First it was desktop computers, then laptops, then smartphones and now, wearable tech is the new thing revolutionizing everything from our fitness to our workplaces. Whether it’s a smartwatch, a pair of Google glasses or actual clothing that can connect to the internet, the question is how we can best use it to help us.
As with everything new, part of the struggle is always adapting it to ourselves – many people love phones with touchscreens, others hate them. Your company may get along great with wearable tech while others find it a distracting nuisance; it can depend on the industry as much as how technologically minded the employees are. Don’t assume your younger-skewing workforce is automatically going to be great at adapting to new tech; they might be good at finding the nearest available wifi hotspot and surf Facebook like a pro, but they actually aren’t so great when it comes to using it productively.
There are several ways, companies can benefit from wearable tech:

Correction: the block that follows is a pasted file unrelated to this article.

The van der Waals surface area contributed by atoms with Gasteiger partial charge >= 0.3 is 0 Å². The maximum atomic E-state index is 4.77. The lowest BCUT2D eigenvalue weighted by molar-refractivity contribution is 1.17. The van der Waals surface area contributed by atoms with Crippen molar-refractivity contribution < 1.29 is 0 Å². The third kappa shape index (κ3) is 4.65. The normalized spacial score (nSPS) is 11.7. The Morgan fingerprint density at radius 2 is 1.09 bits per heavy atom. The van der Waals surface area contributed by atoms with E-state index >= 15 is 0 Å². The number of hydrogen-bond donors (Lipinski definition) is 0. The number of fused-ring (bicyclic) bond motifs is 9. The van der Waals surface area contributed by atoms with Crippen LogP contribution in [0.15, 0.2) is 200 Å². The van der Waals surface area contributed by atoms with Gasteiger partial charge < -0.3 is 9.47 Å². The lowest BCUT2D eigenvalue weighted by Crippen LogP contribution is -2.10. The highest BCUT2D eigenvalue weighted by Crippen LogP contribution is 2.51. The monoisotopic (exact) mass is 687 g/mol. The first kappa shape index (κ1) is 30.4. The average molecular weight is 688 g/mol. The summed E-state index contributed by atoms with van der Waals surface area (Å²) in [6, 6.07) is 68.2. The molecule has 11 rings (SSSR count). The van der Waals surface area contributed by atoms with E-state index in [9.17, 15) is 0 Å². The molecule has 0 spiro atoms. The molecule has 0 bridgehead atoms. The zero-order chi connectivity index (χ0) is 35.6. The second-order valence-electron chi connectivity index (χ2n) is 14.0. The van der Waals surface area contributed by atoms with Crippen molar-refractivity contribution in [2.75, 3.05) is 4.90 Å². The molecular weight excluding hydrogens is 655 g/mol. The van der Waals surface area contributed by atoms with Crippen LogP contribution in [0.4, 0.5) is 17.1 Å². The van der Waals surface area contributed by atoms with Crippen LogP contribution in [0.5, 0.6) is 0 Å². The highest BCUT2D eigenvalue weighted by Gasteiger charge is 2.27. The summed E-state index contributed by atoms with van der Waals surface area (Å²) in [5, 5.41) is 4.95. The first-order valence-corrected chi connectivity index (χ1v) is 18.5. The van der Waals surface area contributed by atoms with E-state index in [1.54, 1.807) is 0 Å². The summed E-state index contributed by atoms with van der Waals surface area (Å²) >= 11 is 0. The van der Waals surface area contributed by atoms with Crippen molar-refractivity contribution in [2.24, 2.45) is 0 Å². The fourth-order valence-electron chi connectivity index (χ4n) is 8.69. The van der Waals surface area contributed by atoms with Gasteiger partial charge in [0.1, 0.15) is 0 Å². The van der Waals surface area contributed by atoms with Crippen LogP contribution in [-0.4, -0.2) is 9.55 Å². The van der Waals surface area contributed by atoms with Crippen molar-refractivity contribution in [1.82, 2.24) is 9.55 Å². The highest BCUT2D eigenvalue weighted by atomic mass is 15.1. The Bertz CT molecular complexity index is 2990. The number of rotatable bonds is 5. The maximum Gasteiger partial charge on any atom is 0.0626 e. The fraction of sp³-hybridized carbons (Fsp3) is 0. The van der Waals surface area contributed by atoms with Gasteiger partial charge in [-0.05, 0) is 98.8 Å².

It Can Help Boost Productivity
There are at least three ways wearable tech can help with productivity; one is beneficial to the employer but involves a level of employee scrutiny that they (and you, and definitely George Orwell) may not be comfortable with, another is beneficial to the employees, and another would help by putting an end to illness-related absences.
- Monitoring exactly what employees are doing. No more "the boss is out for lunch, it’s safe to have a quick look at Facebook", wearable tech could give employers the ability to know exactly what they’ve done, how much they’ve moved, and even see what they’ve seen. Of course, bosses might have better things to do with their time, but it would be a much more effective way of knowing what they’re up to when the time comes to decide who to get rid of. As you may know if you’ve ever had someone looking over your shoulder, knowing you’re being watched automatically makes you work harder; imagine what would happen if the surveillance was constant - or at least potentially constant.